The taste of Tom Brown Cookies is enough to hook people for life, and it has. But the cookies give more than just pleasure to the taste buds.
They’ve been a comfort food and a gift that makes people feel happier. They’ve been a means of raising money for worthwhile causes.
And they’ve been a way to encourage people and remind them that somebody cares.
For Tom Brown, the baking of cookies is done out of a love, not just for chocolate, peanuts and sugar, but for people.
“It’s his way, I guess, of saying, ‘I’m thinking about you and I care about you,’” friend and neighbor Ken Waits, 53, president of Mewbourne Oil Co., said. “He could sell the cookies commercially if he wanted to for a cagillion dollars, but I think what Tom does so well that makes them that much more special is he cares about people and uses them as a way to show that.”
For more than 20 years, Brown, 58, a lawyer who specializes in estate planning and business matters, has been baking and giving away his Tom Brown Cookies as a means of spreading love and cheer.
Recipients include friends in need, clients at his law office, nurses at a hospital he’s visiting and fellow church members.
The cookies — which in their standard form include loads of chocolate chips, peanuts and a handful of other more secret ingredients — have made such a name for themselves that even former President George W. Bush has had them courtesy of a mutual friend.
But fame is not what Brown is looking for. It’s the joy of giving to others through a baked good that he loves. That alone makes him happy.
“It’s a unique product that expresses … his personality, and it’s the way he shares himself with others,” said Ron Thomas, 57, a Plano resident and lifelong friend of Brown’s.
Raised primarily in Springfield, Mo., Brown, 58, grew up in a house with, oddly enough, a mother who was almost a health food nut, he said.
Although she was a fabulous cook, they seldom had many sweets in their house. But, his maternal grandmother baked cookies.
“I used to think there must be something wrong with her because she would have a bag of chocolate chips and very carefully place one chocolate chip in each cookie,” he said.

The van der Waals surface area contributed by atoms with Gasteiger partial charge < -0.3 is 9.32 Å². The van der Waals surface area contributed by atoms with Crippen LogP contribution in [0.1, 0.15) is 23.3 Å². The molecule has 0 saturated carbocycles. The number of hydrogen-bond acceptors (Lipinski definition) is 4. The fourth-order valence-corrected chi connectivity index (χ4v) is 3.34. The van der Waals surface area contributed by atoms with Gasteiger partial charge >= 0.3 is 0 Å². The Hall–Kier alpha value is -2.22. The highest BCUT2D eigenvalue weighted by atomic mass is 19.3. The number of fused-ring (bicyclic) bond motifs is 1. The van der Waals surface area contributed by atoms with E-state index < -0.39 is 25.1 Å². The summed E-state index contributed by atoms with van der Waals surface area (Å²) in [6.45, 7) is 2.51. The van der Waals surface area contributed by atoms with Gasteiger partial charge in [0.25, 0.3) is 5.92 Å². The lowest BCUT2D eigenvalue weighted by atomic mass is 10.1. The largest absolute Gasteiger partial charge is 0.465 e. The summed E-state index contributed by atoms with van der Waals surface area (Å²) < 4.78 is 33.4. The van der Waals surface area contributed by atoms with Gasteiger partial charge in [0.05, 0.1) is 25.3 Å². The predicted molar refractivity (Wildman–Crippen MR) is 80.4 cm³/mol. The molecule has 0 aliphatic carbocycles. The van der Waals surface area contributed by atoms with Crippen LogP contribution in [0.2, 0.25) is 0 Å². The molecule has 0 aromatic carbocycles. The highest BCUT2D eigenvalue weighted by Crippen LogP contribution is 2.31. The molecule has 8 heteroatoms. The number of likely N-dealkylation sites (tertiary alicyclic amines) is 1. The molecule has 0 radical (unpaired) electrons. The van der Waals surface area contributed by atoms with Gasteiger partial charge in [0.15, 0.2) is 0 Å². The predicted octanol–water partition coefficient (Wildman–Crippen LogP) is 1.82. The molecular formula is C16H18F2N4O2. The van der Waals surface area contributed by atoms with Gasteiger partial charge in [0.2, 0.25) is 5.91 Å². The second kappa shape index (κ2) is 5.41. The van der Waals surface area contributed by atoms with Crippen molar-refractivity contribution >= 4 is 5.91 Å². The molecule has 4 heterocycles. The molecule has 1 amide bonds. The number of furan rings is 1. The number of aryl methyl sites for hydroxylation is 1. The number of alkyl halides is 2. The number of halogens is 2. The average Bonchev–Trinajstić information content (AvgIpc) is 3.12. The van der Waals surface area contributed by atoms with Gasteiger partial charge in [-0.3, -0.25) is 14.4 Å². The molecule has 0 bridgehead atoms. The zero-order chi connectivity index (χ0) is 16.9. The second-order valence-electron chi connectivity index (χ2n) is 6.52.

His grandmother’s frugal ways, likely built by living through the Great Depression, caused Brown to do the exact opposite when it was his turn to bake cookies. His generosity with the chocolate chips is part of what his cookies are known for. “There’s no reason to have a bite of cookie unless there’s a chocolate chip in it,” he said. “So, if you get to a part in the cookie that doesn’t have a chocolate chip, throw it away.”
It was during his junior year in college, the first time he had his own oven, that Brown started experimenting with making cookies.
He bought cookies at cafés or bakeries to eat them and figure out what qualities he liked the best. He also asked his friends to buy cookies and do the same.
It was through this sort of informal research that Brown determined, “people like soft cookies better” and, he also figured what ingredients he wanted to include in his recipe.
About 10 years after college, in the late 1980s, Brown had his recipe “fairly perfected with a blend of ingredients” that he won’t disclose.
Since that time, he’s been giving them away to anyone who asks and even those who don’t.
He bakes about four batches a week, including at his law office, Brown, Bauman & Smith, and at home.
“In some ways, it became a ministry and calling, and a way to serve other people,” he said.
His grandkids, Will, 6, and Ellie, 3, already are learning to be his helpers. They even have a special name for their grandfather. They call him “Cookie.”
During a recent visit, as Will helped stir the ingredients together, Brown and his wife, Julie, talked about the guessing people have done over the years trying to figure out what is in the cookies.
Some people think orange juice is an ingredient. Others say olive oil. But Brown is mum on his secret.
“The reality is it’s kind of affirming,” he said, of knowing people like his treats. “So why would I share the secret?”
There are a few variations of Tom Brown Cookies. The standard original has the chocolate chips and peanuts. There’s a no-peanut version, an oatmeal version and the “killer” variety, which can include just about anything but typically features M&Ms and pecans with the original recipe.
Brown even makes special orders, such as one for a local doctor who wanted an oatmeal cookie the size of her head made with golden raisins, no chocolate and no peanuts.
Even though his cookies are well known in various circles around town, he is proud to say he’s never sold one.
When they are made available at events, it’s usually some sort of auction or fundraiser where the money benefits a school or organization.
The cookies have been available periodically at Blue Print Too as well, and Brown donates any contributions people make to the Children’s Miracle Network and the Texas Scottish Rite Hospital for Children in Dallas.
“They’re invaluable and priceless, not for sale,” he said.
Although Brown’s son, Adam, created a business plan for Tom Brown Cookies as part of a college project, Brown isn’t ready to start a business yet.
He said he doesn’t have the time nor has the right person approached him about investing and starting a business.
Still, Tom Brown Cookies and his catch phrase “Legally Delicious” are registered.
For now, though, he’s content to just give them away.
“He loves to make people happy,” Mrs. Brown said. “He loves people.”
“And I love sugar,” Brown said.